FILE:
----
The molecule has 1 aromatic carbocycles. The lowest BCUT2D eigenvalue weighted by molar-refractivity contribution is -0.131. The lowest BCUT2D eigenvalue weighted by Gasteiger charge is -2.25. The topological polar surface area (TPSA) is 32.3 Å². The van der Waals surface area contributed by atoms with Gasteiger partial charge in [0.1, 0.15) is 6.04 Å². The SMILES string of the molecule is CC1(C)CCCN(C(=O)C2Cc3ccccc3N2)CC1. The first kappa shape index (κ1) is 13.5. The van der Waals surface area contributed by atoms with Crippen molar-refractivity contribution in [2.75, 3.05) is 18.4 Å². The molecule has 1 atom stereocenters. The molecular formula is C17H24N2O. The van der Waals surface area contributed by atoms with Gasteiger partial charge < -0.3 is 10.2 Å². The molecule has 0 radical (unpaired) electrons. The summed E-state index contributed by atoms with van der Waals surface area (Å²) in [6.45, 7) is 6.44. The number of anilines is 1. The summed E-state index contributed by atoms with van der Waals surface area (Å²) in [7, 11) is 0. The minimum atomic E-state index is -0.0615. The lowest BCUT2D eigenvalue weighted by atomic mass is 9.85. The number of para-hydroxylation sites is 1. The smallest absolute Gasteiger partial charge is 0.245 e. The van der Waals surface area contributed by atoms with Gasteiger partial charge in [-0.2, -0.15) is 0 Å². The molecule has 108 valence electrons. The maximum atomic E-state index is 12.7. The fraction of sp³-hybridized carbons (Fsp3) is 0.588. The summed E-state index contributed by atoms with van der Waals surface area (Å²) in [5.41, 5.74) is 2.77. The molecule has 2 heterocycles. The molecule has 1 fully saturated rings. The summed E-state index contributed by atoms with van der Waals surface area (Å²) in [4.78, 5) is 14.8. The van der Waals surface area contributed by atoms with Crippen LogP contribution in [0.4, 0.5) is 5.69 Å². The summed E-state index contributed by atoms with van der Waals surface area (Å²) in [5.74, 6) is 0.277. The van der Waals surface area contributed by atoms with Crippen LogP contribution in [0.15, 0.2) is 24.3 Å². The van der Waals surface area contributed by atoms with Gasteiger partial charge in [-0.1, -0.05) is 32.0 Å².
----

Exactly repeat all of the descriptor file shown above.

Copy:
The molecule has 1 aromatic carbocycles. The lowest BCUT2D eigenvalue weighted by molar-refractivity contribution is -0.131. The lowest BCUT2D eigenvalue weighted by Gasteiger charge is -2.25. The topological polar surface area (TPSA) is 32.3 Å². The van der Waals surface area contributed by atoms with Gasteiger partial charge in [0.1, 0.15) is 6.04 Å². The SMILES string of the molecule is CC1(C)CCCN(C(=O)C2Cc3ccccc3N2)CC1. The first kappa shape index (κ1) is 13.5. The van der Waals surface area contributed by atoms with Crippen molar-refractivity contribution in [2.75, 3.05) is 18.4 Å². The molecule has 1 atom stereocenters. The molecular formula is C17H24N2O. The van der Waals surface area contributed by atoms with Gasteiger partial charge < -0.3 is 10.2 Å². The molecule has 0 radical (unpaired) electrons. The summed E-state index contributed by atoms with van der Waals surface area (Å²) in [6.45, 7) is 6.44. The number of anilines is 1. The summed E-state index contributed by atoms with van der Waals surface area (Å²) in [7, 11) is 0. The minimum atomic E-state index is -0.0615. The lowest BCUT2D eigenvalue weighted by atomic mass is 9.85. The number of para-hydroxylation sites is 1. The smallest absolute Gasteiger partial charge is 0.245 e. The van der Waals surface area contributed by atoms with Gasteiger partial charge in [-0.2, -0.15) is 0 Å². The molecule has 108 valence electrons. The maximum atomic E-state index is 12.7. The fraction of sp³-hybridized carbons (Fsp3) is 0.588. The summed E-state index contributed by atoms with van der Waals surface area (Å²) in [5.41, 5.74) is 2.77. The molecule has 2 heterocycles. The molecule has 1 fully saturated rings. The summed E-state index contributed by atoms with van der Waals surface area (Å²) in [4.78, 5) is 14.8. The van der Waals surface area contributed by atoms with Crippen LogP contribution in [0.4, 0.5) is 5.69 Å². The summed E-state index contributed by atoms with van der Waals surface area (Å²) in [5.74, 6) is 0.277. The van der Waals surface area contributed by atoms with Crippen LogP contribution in [0.15, 0.2) is 24.3 Å². The van der Waals surface area contributed by atoms with Gasteiger partial charge in [-0.1, -0.05) is 32.0 Å².